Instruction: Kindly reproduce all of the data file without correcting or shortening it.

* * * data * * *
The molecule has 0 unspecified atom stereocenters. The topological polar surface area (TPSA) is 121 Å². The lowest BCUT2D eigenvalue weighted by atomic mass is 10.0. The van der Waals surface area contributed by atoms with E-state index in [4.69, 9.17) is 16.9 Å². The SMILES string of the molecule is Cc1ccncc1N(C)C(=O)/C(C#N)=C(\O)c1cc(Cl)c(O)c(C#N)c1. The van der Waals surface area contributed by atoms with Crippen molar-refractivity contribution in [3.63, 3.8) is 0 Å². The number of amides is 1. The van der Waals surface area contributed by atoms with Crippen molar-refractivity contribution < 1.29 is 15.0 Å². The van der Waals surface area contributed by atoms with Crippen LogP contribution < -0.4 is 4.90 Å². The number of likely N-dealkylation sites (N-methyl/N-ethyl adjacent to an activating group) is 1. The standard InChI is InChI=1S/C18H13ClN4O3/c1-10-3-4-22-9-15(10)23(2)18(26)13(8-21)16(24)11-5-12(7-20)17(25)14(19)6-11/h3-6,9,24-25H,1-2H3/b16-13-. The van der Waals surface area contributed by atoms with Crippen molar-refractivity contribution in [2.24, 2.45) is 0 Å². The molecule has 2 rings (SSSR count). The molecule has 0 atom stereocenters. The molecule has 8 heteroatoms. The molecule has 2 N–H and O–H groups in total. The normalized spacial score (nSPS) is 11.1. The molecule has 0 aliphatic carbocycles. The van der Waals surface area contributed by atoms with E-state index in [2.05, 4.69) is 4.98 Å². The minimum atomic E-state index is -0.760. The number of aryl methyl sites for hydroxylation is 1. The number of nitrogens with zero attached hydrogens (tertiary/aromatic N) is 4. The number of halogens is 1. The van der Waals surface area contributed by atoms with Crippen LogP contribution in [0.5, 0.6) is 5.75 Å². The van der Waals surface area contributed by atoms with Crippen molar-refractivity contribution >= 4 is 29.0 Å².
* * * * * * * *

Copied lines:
The molecule has 0 unspecified atom stereocenters. The topological polar surface area (TPSA) is 121 Å². The lowest BCUT2D eigenvalue weighted by atomic mass is 10.0. The van der Waals surface area contributed by atoms with E-state index in [4.69, 9.17) is 16.9 Å². The SMILES string of the molecule is Cc1ccncc1N(C)C(=O)/C(C#N)=C(\O)c1cc(Cl)c(O)c(C#N)c1. The van der Waals surface area contributed by atoms with Crippen molar-refractivity contribution in [3.63, 3.8) is 0 Å². The number of amides is 1. The van der Waals surface area contributed by atoms with Crippen molar-refractivity contribution < 1.29 is 15.0 Å². The van der Waals surface area contributed by atoms with Crippen LogP contribution < -0.4 is 4.90 Å². The number of likely N-dealkylation sites (N-methyl/N-ethyl adjacent to an activating group) is 1. The standard InChI is InChI=1S/C18H13ClN4O3/c1-10-3-4-22-9-15(10)23(2)18(26)13(8-21)16(24)11-5-12(7-20)17(25)14(19)6-11/h3-6,9,24-25H,1-2H3/b16-13-. The van der Waals surface area contributed by atoms with Crippen molar-refractivity contribution in [2.24, 2.45) is 0 Å². The molecule has 2 rings (SSSR count). The molecule has 0 atom stereocenters. The molecule has 8 heteroatoms. The molecule has 2 N–H and O–H groups in total. The normalized spacial score (nSPS) is 11.1. The molecule has 0 aliphatic carbocycles. The van der Waals surface area contributed by atoms with E-state index in [2.05, 4.69) is 4.98 Å². The minimum atomic E-state index is -0.760. The number of aryl methyl sites for hydroxylation is 1. The number of nitrogens with zero attached hydrogens (tertiary/aromatic N) is 4. The number of halogens is 1. The van der Waals surface area contributed by atoms with Crippen LogP contribution in [0.5, 0.6) is 5.75 Å². The van der Waals surface area contributed by atoms with Crippen molar-refractivity contribution >= 4 is 29.0 Å².